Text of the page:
Second Saturday an opportunity to reconnect businesses with the public
BLACK MOUNTAIN - Sakshi Gantenbein says that he has missed seeing the smiles of customers.
During Black Mountain’s Second Saturday event, a replacement for the canceled Sourwood Festival, the town planned for socially distanced activities that would help local businesses recover lost revenue.
For Gantenbein, the interactions between vendors and the public have been missed the most.
“What I miss the most here, which may sound ridiculous, but it's to see people smile,” Gantenbein said. “You know, with this piece of cloth, and yet you can't see it by that.”
Gantenbein motioned his hands around his face, noting that he has been focusing on people’s eyes to see how they react.
Events planned for the day included the town’s weekly tailgate market, an early morning pottery show, live in-person and virtual concerts and various displays or exhibits from stores and museums.
Though the Sourwood Festival featured live music, amusement rides and local vendors throughout downtown, Second Saturday focused on the public’s interaction with local businesses while spreading traffic downtown.
The town also had a roaming violinist and guitarist walk the streets playing music in and out of stores.
Violinist Madelyn Ilana said that people were thankful for her music.
“It’s been really sweet,” Ilana said. “People seem very grateful. I'm getting a lot of thank you’s. A lot of people saying ‘great idea, thanks for stopping in.’”
Ilana added that while some people believed that she had been playing on her own accord, the Asheville-based musician felt confident in returning to downtown to continue improvising on her violin.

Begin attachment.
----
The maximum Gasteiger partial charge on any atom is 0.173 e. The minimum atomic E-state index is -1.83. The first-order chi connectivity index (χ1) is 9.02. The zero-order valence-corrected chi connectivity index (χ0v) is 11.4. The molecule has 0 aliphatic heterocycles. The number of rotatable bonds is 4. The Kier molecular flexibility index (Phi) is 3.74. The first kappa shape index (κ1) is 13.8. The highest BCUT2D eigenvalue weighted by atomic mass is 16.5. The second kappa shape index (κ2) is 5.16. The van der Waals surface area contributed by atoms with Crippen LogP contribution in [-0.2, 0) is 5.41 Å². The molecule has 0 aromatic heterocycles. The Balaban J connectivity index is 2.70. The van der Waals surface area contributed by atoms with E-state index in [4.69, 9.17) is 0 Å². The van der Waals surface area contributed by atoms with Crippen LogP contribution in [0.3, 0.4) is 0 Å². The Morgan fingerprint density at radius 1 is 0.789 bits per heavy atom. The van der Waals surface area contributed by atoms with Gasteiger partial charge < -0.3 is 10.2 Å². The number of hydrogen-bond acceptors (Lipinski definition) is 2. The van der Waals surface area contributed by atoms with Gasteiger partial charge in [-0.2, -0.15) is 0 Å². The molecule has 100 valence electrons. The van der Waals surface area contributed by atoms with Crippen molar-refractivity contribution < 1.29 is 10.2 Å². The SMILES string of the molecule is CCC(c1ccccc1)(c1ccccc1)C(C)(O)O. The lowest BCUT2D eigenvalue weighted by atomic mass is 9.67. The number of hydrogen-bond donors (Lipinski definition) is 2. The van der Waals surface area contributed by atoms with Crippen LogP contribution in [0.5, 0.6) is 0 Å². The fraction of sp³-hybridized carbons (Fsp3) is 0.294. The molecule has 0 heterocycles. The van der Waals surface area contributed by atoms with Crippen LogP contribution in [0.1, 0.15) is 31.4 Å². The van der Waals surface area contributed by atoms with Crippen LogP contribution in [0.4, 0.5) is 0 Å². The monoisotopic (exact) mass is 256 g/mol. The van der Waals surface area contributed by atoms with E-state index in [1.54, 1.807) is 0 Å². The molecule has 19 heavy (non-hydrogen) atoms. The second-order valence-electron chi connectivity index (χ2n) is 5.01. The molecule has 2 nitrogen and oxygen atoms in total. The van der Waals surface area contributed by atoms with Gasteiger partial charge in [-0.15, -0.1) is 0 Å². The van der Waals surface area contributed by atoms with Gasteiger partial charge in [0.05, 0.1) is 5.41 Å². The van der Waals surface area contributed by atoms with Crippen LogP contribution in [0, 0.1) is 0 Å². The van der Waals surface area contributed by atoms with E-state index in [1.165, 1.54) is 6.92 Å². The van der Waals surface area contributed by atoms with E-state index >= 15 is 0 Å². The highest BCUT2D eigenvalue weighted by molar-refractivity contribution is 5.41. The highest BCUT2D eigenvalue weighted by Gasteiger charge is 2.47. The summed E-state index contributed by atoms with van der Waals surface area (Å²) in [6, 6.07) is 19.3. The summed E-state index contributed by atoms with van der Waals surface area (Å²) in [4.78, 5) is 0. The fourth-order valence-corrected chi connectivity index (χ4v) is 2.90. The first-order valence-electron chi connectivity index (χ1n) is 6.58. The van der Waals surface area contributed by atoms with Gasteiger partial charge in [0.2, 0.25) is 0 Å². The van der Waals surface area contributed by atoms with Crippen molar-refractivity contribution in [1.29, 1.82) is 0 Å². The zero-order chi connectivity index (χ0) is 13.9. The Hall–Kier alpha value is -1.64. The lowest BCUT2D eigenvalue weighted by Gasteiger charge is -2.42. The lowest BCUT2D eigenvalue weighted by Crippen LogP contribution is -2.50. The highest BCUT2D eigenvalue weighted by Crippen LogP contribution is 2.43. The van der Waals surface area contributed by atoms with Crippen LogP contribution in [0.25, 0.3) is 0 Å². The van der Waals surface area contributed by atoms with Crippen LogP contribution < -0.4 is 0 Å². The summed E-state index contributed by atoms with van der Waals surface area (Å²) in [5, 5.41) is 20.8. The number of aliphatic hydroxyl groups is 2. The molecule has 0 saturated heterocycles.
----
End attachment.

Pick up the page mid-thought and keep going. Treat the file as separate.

Along with a guitarist and violinist, local band Davis & The Wild held an in-person concert.
Complemented by wandering music and specials held by businesses, the Swannanoa Valley Museum and History Center set up an outside display.
In addition to its sidewalk exhibit, which celebrated 100 years of women’s suffrage and the life of Lillian Exum Clement, the museum also held a raffle, a table on how to make whirlygigs and a display on local pollinators.
“Today's been great,” said assistant director Saro Lynch-Thomason. “We've had a lot of people visiting on the street and enjoying our retail, and it's been really great to just interact with the public when we haven't been able to this year.”
Clement is recognized as the first woman elected to the state’s General Assembly as well as the first to serve in any Southern state legislature.
The town finished its event with a virtual concert held at the White Horse Black Mountain.
Prior to the Sourwood Festival’s June 25 cancellation, it averaged an attendance of 30,000 for its 200-plus vendors and amusement-park style rides. Lost revenue from the event was estimated at $30,000.
The cancellation followed an earlier Phase 2 extension by Gov. Roy Cooper for the state’s Stay at Home order, prohibiting gatherings of more than 25 people in an outdoor space.